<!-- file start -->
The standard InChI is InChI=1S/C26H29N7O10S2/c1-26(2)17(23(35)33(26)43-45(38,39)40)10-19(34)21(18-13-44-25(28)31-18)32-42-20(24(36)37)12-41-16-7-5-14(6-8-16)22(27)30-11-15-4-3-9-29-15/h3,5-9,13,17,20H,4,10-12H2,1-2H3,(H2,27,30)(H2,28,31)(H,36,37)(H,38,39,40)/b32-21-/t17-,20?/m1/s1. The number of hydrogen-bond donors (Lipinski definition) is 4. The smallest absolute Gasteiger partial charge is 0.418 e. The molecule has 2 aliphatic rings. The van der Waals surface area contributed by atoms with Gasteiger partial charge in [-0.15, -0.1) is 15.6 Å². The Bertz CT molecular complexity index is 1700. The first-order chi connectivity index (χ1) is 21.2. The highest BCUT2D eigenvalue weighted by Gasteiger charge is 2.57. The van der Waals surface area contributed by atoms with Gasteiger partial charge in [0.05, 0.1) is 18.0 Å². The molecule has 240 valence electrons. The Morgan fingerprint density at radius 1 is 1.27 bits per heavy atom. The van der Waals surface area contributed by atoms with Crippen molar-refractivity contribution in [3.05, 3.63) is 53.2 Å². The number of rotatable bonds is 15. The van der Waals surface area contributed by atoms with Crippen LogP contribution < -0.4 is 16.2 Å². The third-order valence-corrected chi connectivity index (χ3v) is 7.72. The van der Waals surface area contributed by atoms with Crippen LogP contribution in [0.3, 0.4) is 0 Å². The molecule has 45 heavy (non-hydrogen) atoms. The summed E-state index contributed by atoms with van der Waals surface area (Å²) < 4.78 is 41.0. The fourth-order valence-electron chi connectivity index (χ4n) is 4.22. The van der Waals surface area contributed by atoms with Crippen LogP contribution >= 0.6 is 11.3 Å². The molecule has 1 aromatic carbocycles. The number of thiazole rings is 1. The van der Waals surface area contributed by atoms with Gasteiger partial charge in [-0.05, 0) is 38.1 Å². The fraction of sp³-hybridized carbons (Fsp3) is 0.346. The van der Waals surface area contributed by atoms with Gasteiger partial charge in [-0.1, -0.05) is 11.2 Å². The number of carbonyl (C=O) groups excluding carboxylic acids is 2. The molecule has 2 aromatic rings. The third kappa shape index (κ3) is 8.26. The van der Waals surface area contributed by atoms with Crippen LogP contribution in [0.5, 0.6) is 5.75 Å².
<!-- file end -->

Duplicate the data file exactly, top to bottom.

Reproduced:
The standard InChI is InChI=1S/C26H29N7O10S2/c1-26(2)17(23(35)33(26)43-45(38,39)40)10-19(34)21(18-13-44-25(28)31-18)32-42-20(24(36)37)12-41-16-7-5-14(6-8-16)22(27)30-11-15-4-3-9-29-15/h3,5-9,13,17,20H,4,10-12H2,1-2H3,(H2,27,30)(H2,28,31)(H,36,37)(H,38,39,40)/b32-21-/t17-,20?/m1/s1. The number of hydrogen-bond donors (Lipinski definition) is 4. The smallest absolute Gasteiger partial charge is 0.418 e. The molecule has 2 aliphatic rings. The van der Waals surface area contributed by atoms with Gasteiger partial charge in [-0.15, -0.1) is 15.6 Å². The Bertz CT molecular complexity index is 1700. The first-order chi connectivity index (χ1) is 21.2. The highest BCUT2D eigenvalue weighted by Gasteiger charge is 2.57. The van der Waals surface area contributed by atoms with Gasteiger partial charge in [0.05, 0.1) is 18.0 Å². The molecule has 240 valence electrons. The Morgan fingerprint density at radius 1 is 1.27 bits per heavy atom. The van der Waals surface area contributed by atoms with Crippen molar-refractivity contribution in [3.05, 3.63) is 53.2 Å². The number of rotatable bonds is 15. The van der Waals surface area contributed by atoms with Crippen LogP contribution < -0.4 is 16.2 Å². The third-order valence-corrected chi connectivity index (χ3v) is 7.72. The van der Waals surface area contributed by atoms with Crippen LogP contribution in [0.3, 0.4) is 0 Å². The molecule has 45 heavy (non-hydrogen) atoms. The summed E-state index contributed by atoms with van der Waals surface area (Å²) < 4.78 is 41.0. The fourth-order valence-electron chi connectivity index (χ4n) is 4.22. The van der Waals surface area contributed by atoms with Crippen LogP contribution >= 0.6 is 11.3 Å². The molecule has 1 aromatic carbocycles. The number of thiazole rings is 1. The van der Waals surface area contributed by atoms with Gasteiger partial charge in [-0.05, 0) is 38.1 Å². The fraction of sp³-hybridized carbons (Fsp3) is 0.346. The van der Waals surface area contributed by atoms with Gasteiger partial charge in [-0.1, -0.05) is 11.2 Å². The number of carbonyl (C=O) groups excluding carboxylic acids is 2. The molecule has 2 aromatic rings. The third kappa shape index (κ3) is 8.26. The van der Waals surface area contributed by atoms with Crippen LogP contribution in [0.5, 0.6) is 5.75 Å².